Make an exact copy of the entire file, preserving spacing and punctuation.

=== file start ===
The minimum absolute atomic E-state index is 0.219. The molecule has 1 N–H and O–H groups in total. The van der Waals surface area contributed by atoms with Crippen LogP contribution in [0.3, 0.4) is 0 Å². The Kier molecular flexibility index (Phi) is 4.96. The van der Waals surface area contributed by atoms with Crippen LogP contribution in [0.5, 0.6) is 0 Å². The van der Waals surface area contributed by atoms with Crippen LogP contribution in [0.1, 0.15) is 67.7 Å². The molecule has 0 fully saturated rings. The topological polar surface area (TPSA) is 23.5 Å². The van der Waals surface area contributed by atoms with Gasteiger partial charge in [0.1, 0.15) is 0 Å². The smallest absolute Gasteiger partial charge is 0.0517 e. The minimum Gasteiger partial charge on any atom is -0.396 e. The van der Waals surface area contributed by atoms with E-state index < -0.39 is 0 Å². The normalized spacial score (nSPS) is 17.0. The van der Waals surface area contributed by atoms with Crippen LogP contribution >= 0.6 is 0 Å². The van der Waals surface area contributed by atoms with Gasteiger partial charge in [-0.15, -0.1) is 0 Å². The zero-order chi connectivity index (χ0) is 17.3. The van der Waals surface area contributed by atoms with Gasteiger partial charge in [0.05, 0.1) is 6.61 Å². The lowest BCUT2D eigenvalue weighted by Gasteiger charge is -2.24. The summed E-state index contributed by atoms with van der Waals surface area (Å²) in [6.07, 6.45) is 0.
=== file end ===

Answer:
The minimum absolute atomic E-state index is 0.219. The molecule has 1 N–H and O–H groups in total. The van der Waals surface area contributed by atoms with Crippen LogP contribution in [0.3, 0.4) is 0 Å². The Kier molecular flexibility index (Phi) is 4.96. The van der Waals surface area contributed by atoms with Crippen LogP contribution in [0.5, 0.6) is 0 Å². The van der Waals surface area contributed by atoms with Crippen LogP contribution in [0.1, 0.15) is 67.7 Å². The molecule has 0 fully saturated rings. The topological polar surface area (TPSA) is 23.5 Å². The van der Waals surface area contributed by atoms with Gasteiger partial charge in [0.1, 0.15) is 0 Å². The smallest absolute Gasteiger partial charge is 0.0517 e. The minimum Gasteiger partial charge on any atom is -0.396 e. The van der Waals surface area contributed by atoms with E-state index < -0.39 is 0 Å². The normalized spacial score (nSPS) is 17.0. The van der Waals surface area contributed by atoms with Crippen LogP contribution >= 0.6 is 0 Å². The van der Waals surface area contributed by atoms with Gasteiger partial charge in [-0.15, -0.1) is 0 Å². The zero-order chi connectivity index (χ0) is 17.3. The van der Waals surface area contributed by atoms with Gasteiger partial charge in [0.05, 0.1) is 6.61 Å². The lowest BCUT2D eigenvalue weighted by Gasteiger charge is -2.24. The summed E-state index contributed by atoms with van der Waals surface area (Å²) in [6.07, 6.45) is 0.